Lately, I’ve been thinking about blogging.
I’ve also BEEN blogging, of course. Which has a lot to do with why I’m thinking about it. It’s an interesting thing, this strange new world of the Internet.
First off, let me see a show of hands. Who here has his/her own blog? Has written for someone else’s blog? Has commented on a blog? Has commented on someone else’s comment on a blog?
Lot of hands out there. I thought so.
We’re a nation of writers. If you look at the wordpress.com statistics, the number of words produced a day for their blogs alone is staggering. You can search for any subject on google and find a blog someone has written that’s dedicated to that particular subject. A generation ago, stay-at-home mothers felt lonely, isolated and misunderstood–now all they have to do is go online and they can find thousands of blogs by women just like them. Sympathy, understanding and a shared laugh are just a few clicks away.
So I think blogs are great. I have two of them myself–this one and the about-to-be launched www.bookstorepeople.com, which I’m doing with a friend and is our tribute to independent bookstores throughout this great country of ours (sorry–been watching the convention), and in a few other countries as well. I’m hardly about to criticize an art form that I indulge in so happily, myself.
And yet . . .
Sometimes I stand at my computer contemplating the vast, Carl Sagan-esque number of blogs out there, and I find myself suddenly picturing a playground filled with little kids, each doing his own thing, jumping up and down on some piece of equipment or other and crying out, “Look at me! Look at me!” But there are only kids–no mothers there to do the looking. So all those kids are bouncing around waiting for someone to notice them, not paying any attention to all the other kids who are waiting for someone to notice them.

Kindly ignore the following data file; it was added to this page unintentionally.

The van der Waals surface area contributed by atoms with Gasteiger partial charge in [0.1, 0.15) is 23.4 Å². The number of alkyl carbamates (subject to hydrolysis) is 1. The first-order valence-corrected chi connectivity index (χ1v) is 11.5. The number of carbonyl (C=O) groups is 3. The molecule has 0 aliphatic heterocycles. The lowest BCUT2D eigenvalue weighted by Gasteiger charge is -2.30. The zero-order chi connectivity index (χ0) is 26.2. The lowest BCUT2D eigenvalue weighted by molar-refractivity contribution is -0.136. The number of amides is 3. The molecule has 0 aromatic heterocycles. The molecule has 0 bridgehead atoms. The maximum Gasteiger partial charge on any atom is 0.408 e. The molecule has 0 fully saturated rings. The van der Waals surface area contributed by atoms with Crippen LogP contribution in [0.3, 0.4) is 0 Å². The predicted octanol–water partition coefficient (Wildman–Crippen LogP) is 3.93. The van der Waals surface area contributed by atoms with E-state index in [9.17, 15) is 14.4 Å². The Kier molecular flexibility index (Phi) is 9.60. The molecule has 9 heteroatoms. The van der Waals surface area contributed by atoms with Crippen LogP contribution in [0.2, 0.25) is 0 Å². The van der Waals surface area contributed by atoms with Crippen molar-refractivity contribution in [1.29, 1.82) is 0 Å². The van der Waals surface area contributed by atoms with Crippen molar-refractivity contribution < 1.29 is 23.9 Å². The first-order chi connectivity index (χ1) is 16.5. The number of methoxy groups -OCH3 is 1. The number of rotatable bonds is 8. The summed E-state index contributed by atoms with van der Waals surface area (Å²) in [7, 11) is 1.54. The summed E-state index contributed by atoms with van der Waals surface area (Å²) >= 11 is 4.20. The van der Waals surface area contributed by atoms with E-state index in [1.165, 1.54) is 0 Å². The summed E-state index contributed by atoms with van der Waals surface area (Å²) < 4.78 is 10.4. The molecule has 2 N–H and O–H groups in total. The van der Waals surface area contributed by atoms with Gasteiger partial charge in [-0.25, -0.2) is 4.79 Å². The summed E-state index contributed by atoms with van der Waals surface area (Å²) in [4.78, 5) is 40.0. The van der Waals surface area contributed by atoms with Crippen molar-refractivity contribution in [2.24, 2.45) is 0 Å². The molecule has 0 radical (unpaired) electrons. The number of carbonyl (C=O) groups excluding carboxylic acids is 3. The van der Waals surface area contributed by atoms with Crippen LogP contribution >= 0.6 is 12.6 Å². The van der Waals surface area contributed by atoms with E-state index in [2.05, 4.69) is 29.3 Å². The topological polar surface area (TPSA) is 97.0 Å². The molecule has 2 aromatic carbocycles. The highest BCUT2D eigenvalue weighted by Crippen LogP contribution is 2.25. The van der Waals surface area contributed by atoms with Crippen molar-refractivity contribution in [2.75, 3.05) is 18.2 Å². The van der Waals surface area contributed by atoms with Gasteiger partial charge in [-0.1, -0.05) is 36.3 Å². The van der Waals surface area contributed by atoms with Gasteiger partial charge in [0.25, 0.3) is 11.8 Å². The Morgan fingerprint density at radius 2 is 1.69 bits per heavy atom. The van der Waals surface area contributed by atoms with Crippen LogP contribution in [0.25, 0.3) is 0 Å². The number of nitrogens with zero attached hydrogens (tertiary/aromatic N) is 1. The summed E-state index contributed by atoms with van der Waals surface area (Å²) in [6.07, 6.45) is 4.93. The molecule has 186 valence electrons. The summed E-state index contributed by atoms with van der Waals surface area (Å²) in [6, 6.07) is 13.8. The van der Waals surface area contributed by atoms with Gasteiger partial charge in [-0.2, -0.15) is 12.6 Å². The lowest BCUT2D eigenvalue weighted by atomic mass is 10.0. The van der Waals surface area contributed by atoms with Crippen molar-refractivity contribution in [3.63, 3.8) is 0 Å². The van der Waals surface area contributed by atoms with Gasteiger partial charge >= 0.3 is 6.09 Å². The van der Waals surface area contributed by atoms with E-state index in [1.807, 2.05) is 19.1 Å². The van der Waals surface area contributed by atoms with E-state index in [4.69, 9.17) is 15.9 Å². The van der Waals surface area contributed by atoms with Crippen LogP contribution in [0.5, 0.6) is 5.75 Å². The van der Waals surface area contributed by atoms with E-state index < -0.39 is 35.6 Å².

We all want to be heard. Maybe there are a few humble, self-effacing exceptions, a few simple folk who would rather let the experts do the talking, but in general, we all have something to say and want other people to hear it. Until we had the Internet at our disposal, we satisfied ourselves with arguing at parties or writing the occasional letter. There have always been professional writers, of course, but it’s a lot harder to get published in a magazine, newspaper or book than it is to simply post something online.
Now, thanks to the Internet, we all have a public forum. And it’s wonderful to get to have your say without anyone interrupting, to share that funny anecdote with more than just your spouse, to communicate a thought that you think others might share, to reach out to other people struggling with a challenge you face . . .
I just keep wondering. With all of us so busy talking, how many are left to listen?